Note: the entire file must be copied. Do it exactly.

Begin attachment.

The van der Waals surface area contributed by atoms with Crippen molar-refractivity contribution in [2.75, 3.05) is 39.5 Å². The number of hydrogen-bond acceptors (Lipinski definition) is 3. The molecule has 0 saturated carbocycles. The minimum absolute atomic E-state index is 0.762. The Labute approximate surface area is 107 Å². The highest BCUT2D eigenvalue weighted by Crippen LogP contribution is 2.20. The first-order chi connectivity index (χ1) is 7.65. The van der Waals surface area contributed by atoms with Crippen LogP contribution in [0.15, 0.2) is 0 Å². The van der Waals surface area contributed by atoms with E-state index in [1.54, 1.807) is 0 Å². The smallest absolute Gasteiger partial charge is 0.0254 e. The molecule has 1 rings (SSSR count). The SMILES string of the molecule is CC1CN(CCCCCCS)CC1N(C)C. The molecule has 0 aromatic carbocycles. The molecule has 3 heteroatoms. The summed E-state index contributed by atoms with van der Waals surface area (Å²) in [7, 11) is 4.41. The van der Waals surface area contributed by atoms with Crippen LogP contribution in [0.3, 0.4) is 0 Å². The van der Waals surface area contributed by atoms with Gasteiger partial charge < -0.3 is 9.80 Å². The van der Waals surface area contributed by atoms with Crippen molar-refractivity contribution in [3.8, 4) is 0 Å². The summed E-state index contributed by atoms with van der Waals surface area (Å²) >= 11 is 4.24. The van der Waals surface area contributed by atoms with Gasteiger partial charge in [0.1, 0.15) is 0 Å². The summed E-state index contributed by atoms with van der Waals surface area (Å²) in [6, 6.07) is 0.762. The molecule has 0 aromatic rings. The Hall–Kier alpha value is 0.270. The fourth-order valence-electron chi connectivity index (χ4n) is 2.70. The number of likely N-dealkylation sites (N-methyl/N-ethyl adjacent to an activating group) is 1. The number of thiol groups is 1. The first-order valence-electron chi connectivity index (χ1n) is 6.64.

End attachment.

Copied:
The van der Waals surface area contributed by atoms with Crippen molar-refractivity contribution in [2.75, 3.05) is 39.5 Å². The number of hydrogen-bond acceptors (Lipinski definition) is 3. The molecule has 0 saturated carbocycles. The minimum absolute atomic E-state index is 0.762. The Labute approximate surface area is 107 Å². The highest BCUT2D eigenvalue weighted by Crippen LogP contribution is 2.20. The first-order chi connectivity index (χ1) is 7.65. The van der Waals surface area contributed by atoms with Crippen LogP contribution in [0.15, 0.2) is 0 Å². The van der Waals surface area contributed by atoms with E-state index in [1.54, 1.807) is 0 Å². The smallest absolute Gasteiger partial charge is 0.0254 e. The molecule has 1 rings (SSSR count). The SMILES string of the molecule is CC1CN(CCCCCCS)CC1N(C)C. The molecule has 0 aromatic carbocycles. The molecule has 3 heteroatoms. The summed E-state index contributed by atoms with van der Waals surface area (Å²) in [7, 11) is 4.41. The van der Waals surface area contributed by atoms with Crippen LogP contribution in [0.3, 0.4) is 0 Å². The van der Waals surface area contributed by atoms with Gasteiger partial charge < -0.3 is 9.80 Å². The van der Waals surface area contributed by atoms with Crippen molar-refractivity contribution in [3.8, 4) is 0 Å². The summed E-state index contributed by atoms with van der Waals surface area (Å²) >= 11 is 4.24. The van der Waals surface area contributed by atoms with Gasteiger partial charge in [0.1, 0.15) is 0 Å². The summed E-state index contributed by atoms with van der Waals surface area (Å²) in [6, 6.07) is 0.762. The molecule has 0 aromatic rings. The Hall–Kier alpha value is 0.270. The fourth-order valence-electron chi connectivity index (χ4n) is 2.70. The number of likely N-dealkylation sites (N-methyl/N-ethyl adjacent to an activating group) is 1. The number of thiol groups is 1. The first-order valence-electron chi connectivity index (χ1n) is 6.64.